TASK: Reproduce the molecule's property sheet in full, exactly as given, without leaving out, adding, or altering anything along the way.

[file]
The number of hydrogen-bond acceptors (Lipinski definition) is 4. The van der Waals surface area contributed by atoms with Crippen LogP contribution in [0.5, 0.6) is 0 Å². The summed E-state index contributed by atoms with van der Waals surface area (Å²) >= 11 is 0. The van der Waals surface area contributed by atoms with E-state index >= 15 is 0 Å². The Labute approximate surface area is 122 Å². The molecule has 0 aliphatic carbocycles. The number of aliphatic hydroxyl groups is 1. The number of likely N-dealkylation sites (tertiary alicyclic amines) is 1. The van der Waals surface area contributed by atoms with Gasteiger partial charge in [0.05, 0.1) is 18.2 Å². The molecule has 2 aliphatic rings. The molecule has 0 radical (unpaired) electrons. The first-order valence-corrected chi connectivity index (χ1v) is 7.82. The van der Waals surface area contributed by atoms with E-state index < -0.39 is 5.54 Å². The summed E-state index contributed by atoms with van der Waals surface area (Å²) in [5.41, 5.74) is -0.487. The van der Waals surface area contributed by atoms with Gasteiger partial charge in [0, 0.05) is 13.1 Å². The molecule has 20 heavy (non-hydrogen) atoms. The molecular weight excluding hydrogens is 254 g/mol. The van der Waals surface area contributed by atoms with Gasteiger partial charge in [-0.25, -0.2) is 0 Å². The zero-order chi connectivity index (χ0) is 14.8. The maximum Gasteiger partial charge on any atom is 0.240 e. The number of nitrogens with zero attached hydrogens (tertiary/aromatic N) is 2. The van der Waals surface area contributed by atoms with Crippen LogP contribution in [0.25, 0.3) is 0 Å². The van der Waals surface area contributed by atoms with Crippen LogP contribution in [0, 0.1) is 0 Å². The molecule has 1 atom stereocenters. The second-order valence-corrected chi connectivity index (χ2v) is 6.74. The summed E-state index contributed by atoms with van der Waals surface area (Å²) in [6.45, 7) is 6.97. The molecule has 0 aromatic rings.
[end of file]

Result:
The number of hydrogen-bond acceptors (Lipinski definition) is 4. The van der Waals surface area contributed by atoms with Crippen LogP contribution in [0.5, 0.6) is 0 Å². The summed E-state index contributed by atoms with van der Waals surface area (Å²) >= 11 is 0. The van der Waals surface area contributed by atoms with E-state index >= 15 is 0 Å². The Labute approximate surface area is 122 Å². The molecule has 0 aliphatic carbocycles. The number of aliphatic hydroxyl groups is 1. The number of likely N-dealkylation sites (tertiary alicyclic amines) is 1. The van der Waals surface area contributed by atoms with Gasteiger partial charge in [0.05, 0.1) is 18.2 Å². The molecule has 2 aliphatic rings. The molecule has 0 radical (unpaired) electrons. The first-order valence-corrected chi connectivity index (χ1v) is 7.82. The van der Waals surface area contributed by atoms with E-state index < -0.39 is 5.54 Å². The summed E-state index contributed by atoms with van der Waals surface area (Å²) in [5.41, 5.74) is -0.487. The van der Waals surface area contributed by atoms with Gasteiger partial charge in [0, 0.05) is 13.1 Å². The molecule has 20 heavy (non-hydrogen) atoms. The molecular weight excluding hydrogens is 254 g/mol. The van der Waals surface area contributed by atoms with Gasteiger partial charge in [-0.25, -0.2) is 0 Å². The zero-order chi connectivity index (χ0) is 14.8. The maximum Gasteiger partial charge on any atom is 0.240 e. The number of nitrogens with zero attached hydrogens (tertiary/aromatic N) is 2. The van der Waals surface area contributed by atoms with Crippen LogP contribution in [0.25, 0.3) is 0 Å². The van der Waals surface area contributed by atoms with Crippen LogP contribution in [0, 0.1) is 0 Å². The molecule has 1 atom stereocenters. The second-order valence-corrected chi connectivity index (χ2v) is 6.74. The summed E-state index contributed by atoms with van der Waals surface area (Å²) in [6.45, 7) is 6.97. The molecule has 0 aromatic rings.